Strawberry Moon Eclipse: How, When And Where To See
The spectacular Full Strawberry Moon will grace the sky on June 5, 2020, accompanied by a penumbral lunar eclipse. Why is the June Full Moon called the Strawberry Moon? Who will see the penumbral lunar eclipse? Here’s everything you need to know about these astronomical events.
When to see the Full Moon in June 2020?
The Moon will reach its full phase on Friday, June 5, 2020, at 19:12 UTC (3:12 p.m. EDT). For observers from Earth, it will appear large, round and full to the eye on both June 4 and 5. Look up to see the bright and beautiful full moon these days as it rises at sunset and sets at sunrise. The June Full Moon, also known as the Strawberry Moon, always shines among the stars of the constellation Ophiuchus. On the nights of Thursday and Friday, the Full Moon will also be close to Antares, which is a red supergiant and the brightest object in the constellation of Scorpius.
Consult the stargazing app Star Walk 2 to check when and where the Moon rises and sets in your location for any given date. With the app, you can easily find stars, constellations, planets and other objects in the sky and always keep up with the latest celestial events. There is a 60% discount on the paid app Star Walk 2 for iOS and Android from June 4 to 6, 2020. Seize the opportunity and get everything you need to explore the sky in one app at a low price.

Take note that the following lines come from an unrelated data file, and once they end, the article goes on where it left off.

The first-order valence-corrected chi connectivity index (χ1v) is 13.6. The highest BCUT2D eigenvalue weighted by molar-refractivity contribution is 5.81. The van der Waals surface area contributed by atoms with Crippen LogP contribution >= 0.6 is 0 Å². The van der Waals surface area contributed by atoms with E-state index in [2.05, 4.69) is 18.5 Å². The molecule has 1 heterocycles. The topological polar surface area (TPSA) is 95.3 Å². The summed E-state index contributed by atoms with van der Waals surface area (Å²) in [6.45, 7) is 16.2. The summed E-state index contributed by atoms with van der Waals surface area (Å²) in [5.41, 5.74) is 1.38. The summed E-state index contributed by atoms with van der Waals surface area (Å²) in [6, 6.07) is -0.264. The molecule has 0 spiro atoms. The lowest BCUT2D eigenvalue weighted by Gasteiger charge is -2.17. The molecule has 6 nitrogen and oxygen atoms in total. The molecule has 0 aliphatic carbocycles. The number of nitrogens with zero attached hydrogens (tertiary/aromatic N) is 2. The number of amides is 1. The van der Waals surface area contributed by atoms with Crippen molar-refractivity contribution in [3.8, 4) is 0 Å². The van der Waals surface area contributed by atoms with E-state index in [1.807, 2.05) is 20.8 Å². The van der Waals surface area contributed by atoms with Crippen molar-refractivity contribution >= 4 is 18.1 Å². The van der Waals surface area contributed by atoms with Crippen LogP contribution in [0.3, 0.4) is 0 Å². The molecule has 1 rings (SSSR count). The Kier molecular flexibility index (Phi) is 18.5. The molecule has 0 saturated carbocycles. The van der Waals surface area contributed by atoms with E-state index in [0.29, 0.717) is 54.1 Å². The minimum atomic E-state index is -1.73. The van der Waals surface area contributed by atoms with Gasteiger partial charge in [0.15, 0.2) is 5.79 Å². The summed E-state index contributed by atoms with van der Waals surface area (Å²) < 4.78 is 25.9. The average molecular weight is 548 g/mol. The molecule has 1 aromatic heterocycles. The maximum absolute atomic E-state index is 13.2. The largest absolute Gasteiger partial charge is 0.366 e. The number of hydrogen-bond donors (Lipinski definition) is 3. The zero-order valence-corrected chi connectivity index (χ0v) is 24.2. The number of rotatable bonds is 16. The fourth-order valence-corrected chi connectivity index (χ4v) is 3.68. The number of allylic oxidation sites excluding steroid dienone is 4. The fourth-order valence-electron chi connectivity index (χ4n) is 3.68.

Full Strawberry Moon
The Full Moon of June is traditionally called the Strawberry Moon. All names for the Full Moons are connected to seasonal activities. The June Full Moon was named after the wild strawberries that usually ripen during this month. It is also called the Rose Moon, as these flowers start to bloom in June.
Other names for the Full Moon in June include the Honey Moon, the Mead Moon and the Hot Moon.
Penumbral Lunar Eclipse on June 5–6, 2020
The Full Strawberry Moon on June 5, 2020, will be accompanied by a penumbral lunar eclipse. This eclipse of the Moon will last 3 hours 18 minutes, beginning at 17:45 UTC and ending at 21:04 UTC. The maximum eclipse will occur at 19:25 UTC. Lunar eclipses can be seen from everywhere on Earth where the Moon is above the horizon at the time of the event. Thus, the penumbral lunar eclipse on June 5–6, 2020, will be observable (totally or partly) from much of Europe and Asia, Australia, Africa, South America, Pacific, Atlantic, Indian Ocean, and Antarctica.
Like other lunar eclipses, a penumbral eclipse takes place when the Sun, the Earth, and the Moon are nearly aligned, and the Earth passes between the Moon and the Sun. When this happens, the Earth obscures the Sun’s light and casts a shadow onto the Moon’s surface. A penumbral eclipse is observable when the Moon passes through Earth’s shadow (penumbra) and can only occur at Full Moon.
How to see the Strawberry Moon Eclipse?
Penumbral lunar eclipses, unlike partial and total ones, are very subtle events to observe with the naked eye. Most observers cannot easily distinguish it from an ordinary Full Moon. At the maximum phase, 57% of the Moon’s disc will be in partial shadow. If you notice a subtle dimming of the lunar surface on the night of June 5–6, that means you see the penumbral lunar eclipse.
For more information on the penumbral lunar eclipse on June 5–6, 2020, and other upcoming eclipses, check the Eclipse Guide app. In the app, you will find local times, animated eclipse maps, best viewing spots, voice alerts and other info for observing eclipses.
Solar and lunar eclipses always come in pairs, with one following the other in approximately two weeks. On June 21, 2020, an annular solar eclipse will occur. Follow our news, and you won’t miss this sky event.
Enjoy the sky!
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